I wouldn't bother comparing them though sayin ones better than the other, they do two very diffrent things for me. Most of Distance's stuff is made for the dance floor and to be massive room shakers its really physical dance music that also happens to sound nice at home. Burial's almost the oposite it sounds perfect at home and just so happens to sound nice on the dance floor.
I remember being surprised when he said he used to be a nu-metal kid. But you can see the guitar crunch is heavily influential in his stuff. That track 'Empire' was such a belter.
I was suprised to hear that he's a builder.
don't think i could take anybody seriously who says distance is better than burial; distance is angry young male meathead music, burial is complex, innovative and takes you to a very specific place the guy's amazingly communicated through soundscapes alone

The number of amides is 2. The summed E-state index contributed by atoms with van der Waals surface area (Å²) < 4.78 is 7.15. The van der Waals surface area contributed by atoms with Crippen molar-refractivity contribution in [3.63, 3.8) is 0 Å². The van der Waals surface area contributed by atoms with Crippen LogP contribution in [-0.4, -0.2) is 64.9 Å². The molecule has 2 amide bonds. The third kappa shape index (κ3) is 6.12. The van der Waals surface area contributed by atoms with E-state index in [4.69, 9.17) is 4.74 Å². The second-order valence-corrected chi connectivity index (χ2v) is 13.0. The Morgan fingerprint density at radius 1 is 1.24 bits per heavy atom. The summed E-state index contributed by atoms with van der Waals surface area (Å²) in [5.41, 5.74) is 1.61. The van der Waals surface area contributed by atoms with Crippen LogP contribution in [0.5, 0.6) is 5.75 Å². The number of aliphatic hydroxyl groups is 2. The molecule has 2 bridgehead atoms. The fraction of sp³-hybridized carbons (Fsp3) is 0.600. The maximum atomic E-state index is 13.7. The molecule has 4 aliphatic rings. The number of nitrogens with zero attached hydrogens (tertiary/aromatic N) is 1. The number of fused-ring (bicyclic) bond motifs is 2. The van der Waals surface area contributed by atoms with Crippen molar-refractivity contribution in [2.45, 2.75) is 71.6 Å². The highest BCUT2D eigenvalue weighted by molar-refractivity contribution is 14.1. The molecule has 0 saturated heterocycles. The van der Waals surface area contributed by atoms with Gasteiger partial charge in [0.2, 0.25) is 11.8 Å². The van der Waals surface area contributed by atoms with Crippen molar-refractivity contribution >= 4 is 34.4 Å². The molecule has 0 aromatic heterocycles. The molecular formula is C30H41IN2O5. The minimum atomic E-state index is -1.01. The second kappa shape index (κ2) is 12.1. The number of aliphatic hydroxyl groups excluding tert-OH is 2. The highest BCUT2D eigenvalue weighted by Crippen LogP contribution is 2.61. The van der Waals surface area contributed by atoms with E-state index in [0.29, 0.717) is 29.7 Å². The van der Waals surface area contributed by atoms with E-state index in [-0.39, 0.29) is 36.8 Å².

he is easily one of the better metaly hard hitting producers. His last album had lots of cool rhythmic bits n bobs and not much in the way of metall riffing either. He is deffinatly built for the bug riggs though where the spacious plodding stuff becomes a massive full body bass workout.
Burial is indeed more complex and innovative maybe but labelling Distance as 'angry meathead music' and 'chugga chugga nonsense filtered though dance music production' seems a little over the top to say the least. Maybe the more metallic and brutalist sound isn't to your taste but at least it isn't just wobble-overload.
but i don't like it on dancefloors. yea, its no chainsaw calligraphy or whatever, but i still think those kind of melodies on a dancefloor are really cringe worthy. its like what burial said in one of those interviews up there